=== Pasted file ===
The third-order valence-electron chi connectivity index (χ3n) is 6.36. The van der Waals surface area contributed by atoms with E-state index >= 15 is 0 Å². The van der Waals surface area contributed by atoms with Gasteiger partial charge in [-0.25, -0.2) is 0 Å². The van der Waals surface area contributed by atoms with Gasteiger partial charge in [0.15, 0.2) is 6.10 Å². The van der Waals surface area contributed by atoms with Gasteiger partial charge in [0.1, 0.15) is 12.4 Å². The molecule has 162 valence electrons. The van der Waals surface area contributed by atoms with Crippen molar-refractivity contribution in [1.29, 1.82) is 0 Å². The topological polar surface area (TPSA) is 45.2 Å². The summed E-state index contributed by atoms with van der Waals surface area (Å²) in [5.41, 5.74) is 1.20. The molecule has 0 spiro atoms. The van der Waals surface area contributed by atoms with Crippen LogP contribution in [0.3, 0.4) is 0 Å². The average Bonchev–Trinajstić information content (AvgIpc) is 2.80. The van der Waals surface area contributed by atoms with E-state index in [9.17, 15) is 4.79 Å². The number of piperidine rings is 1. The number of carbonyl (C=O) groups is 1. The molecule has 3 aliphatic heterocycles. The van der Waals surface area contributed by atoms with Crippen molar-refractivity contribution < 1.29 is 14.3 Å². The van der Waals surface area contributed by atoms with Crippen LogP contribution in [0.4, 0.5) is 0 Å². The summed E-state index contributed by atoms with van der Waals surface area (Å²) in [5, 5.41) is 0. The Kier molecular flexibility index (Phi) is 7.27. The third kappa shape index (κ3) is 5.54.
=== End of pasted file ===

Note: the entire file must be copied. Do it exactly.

The third-order valence-electron chi connectivity index (χ3n) is 6.36. The van der Waals surface area contributed by atoms with E-state index >= 15 is 0 Å². The van der Waals surface area contributed by atoms with Gasteiger partial charge in [-0.25, -0.2) is 0 Å². The van der Waals surface area contributed by atoms with Gasteiger partial charge in [0.15, 0.2) is 6.10 Å². The van der Waals surface area contributed by atoms with Gasteiger partial charge in [0.1, 0.15) is 12.4 Å². The molecule has 162 valence electrons. The van der Waals surface area contributed by atoms with Crippen molar-refractivity contribution in [1.29, 1.82) is 0 Å². The topological polar surface area (TPSA) is 45.2 Å². The summed E-state index contributed by atoms with van der Waals surface area (Å²) in [5.41, 5.74) is 1.20. The molecule has 0 spiro atoms. The van der Waals surface area contributed by atoms with Crippen LogP contribution in [0.3, 0.4) is 0 Å². The average Bonchev–Trinajstić information content (AvgIpc) is 2.80. The van der Waals surface area contributed by atoms with E-state index in [9.17, 15) is 4.79 Å². The number of piperidine rings is 1. The number of carbonyl (C=O) groups is 1. The molecule has 3 aliphatic heterocycles. The van der Waals surface area contributed by atoms with Crippen molar-refractivity contribution < 1.29 is 14.3 Å². The van der Waals surface area contributed by atoms with Crippen LogP contribution in [0.4, 0.5) is 0 Å². The summed E-state index contributed by atoms with van der Waals surface area (Å²) in [5, 5.41) is 0. The Kier molecular flexibility index (Phi) is 7.27. The third kappa shape index (κ3) is 5.54.